by Sherif Awad
I was born and live in Bristol in the U.K. Like most children I loved to draw, but it was more than that, it was an incredible source of enjoyment and fulfilment for me, that I just felt compelled to do. Even at an early age I had a drive to get better at drawing and apparently, according to my mother, I would often throw drawings of mine into the waste paper basket, if I felt they were found wanting in anyway. One of my first childhood memories of creating a cartoon was while I was on holiday at a farm owned by family friends. The drawing was of a farmer getting into a fit of anger about something or other. I got real enjoyment out of drawing it and equally surprised by the reaction it generated when people saw it. I was hooked!
I really loved comic art, from the humorous comics like The Beano and Whizzer & Chips, to the Marvel and DC comics which were a source of inspiration for me at the time and still are.
My main work at the moment is producing various single panel gags, for which I sell licences, so people can use them for their publications, on websites, blogs, newsletters, or as visual aids for public speaking. I also produce my own greeting cards and sell them locally. I mainly work digitally, drawing on paper first and then producing the finished artwork in Adobe Illustrator. Other than this I have been involved in painting murals and creating cartoons for advertising.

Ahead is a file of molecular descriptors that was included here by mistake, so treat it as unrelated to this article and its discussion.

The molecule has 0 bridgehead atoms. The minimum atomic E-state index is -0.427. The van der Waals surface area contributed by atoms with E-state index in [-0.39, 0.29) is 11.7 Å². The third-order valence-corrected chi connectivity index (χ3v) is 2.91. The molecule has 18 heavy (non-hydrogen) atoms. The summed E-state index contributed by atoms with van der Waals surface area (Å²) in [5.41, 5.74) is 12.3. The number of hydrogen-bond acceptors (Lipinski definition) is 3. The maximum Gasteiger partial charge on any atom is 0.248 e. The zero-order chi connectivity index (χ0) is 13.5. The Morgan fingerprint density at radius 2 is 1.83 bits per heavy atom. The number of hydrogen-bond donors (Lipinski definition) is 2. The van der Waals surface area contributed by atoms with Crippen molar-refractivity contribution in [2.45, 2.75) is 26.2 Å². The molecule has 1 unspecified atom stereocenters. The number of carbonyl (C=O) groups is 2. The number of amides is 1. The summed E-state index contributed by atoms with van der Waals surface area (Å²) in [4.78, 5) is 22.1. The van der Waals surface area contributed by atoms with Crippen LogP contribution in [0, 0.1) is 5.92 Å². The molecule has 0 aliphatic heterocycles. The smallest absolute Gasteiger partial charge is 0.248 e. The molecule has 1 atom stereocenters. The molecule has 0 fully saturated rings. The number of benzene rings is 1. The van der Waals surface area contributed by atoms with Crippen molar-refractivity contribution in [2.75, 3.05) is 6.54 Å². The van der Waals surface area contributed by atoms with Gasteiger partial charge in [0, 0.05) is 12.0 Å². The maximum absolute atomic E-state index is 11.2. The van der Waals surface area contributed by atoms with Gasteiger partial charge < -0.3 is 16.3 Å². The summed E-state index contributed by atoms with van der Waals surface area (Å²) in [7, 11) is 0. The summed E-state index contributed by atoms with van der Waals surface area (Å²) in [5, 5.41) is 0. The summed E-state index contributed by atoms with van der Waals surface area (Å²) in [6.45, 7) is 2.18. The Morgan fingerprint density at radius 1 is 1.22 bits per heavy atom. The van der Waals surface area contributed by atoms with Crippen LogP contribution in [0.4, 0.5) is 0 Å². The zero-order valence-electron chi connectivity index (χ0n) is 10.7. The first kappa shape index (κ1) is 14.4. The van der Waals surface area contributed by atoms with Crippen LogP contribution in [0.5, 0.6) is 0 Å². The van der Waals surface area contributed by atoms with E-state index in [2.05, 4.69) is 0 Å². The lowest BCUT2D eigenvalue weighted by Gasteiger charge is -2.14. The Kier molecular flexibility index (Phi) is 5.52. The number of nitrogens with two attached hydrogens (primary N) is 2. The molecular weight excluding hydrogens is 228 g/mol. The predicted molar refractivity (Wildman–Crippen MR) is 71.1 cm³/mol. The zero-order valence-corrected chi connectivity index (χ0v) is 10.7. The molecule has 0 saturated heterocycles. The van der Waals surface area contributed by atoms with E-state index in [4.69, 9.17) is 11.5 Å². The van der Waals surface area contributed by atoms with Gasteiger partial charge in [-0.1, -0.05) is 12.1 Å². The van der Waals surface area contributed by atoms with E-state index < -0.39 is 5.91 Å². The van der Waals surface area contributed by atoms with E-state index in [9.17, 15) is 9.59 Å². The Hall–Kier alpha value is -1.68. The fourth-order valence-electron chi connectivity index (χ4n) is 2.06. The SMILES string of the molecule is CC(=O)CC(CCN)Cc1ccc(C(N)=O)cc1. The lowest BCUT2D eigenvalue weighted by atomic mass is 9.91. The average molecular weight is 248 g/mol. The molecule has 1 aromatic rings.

You will find that some of the things I enjoy influence some of the cartoons I create. I have cartoons about faith, history, animals and vampires, but I do like to tackle all sorts of subjects to see if I can put a comic twist to them. Life can be very odd, strange and hilarious, so inspiration for creating humour is just a matter of looking for it.
With TV and film, I have always tended to enjoy comedy, science fiction and fantasy. Films like, the Ealing comedies, Jaws, Planet of the Apes, Star Wars, the Carry On films and later the Hammer Horror films made a particular impact on me. As far as television is concerned, at an early age I loved Sesame Street, and the Banana Splits, then later, shows like Planet of the Apes, Addams Family, The Munsters, Quick on the Draw, Doctor Who, Dad’s Army, Benny Hill, Monty Python and the Young Ones. There was so many great comedy programmes around in the seventies, I could list so many shows I used to enjoy, which I feel informed my love for comedy and cartooning.
When I was young my favourite cartoon would have been Charlie Brown, by Charles Schultz, and much later Gary Larson’s, The Far Side. Charles Schultz drew with such a simple beautiful line with sweet, but sometimes philosophical humour. Larson’s unsettling, funny and weird characters and gags are just wonderful. I think both of these artists inspire my cartooning today, so I tend to love to put daft, weird and bizarre humour in my own work.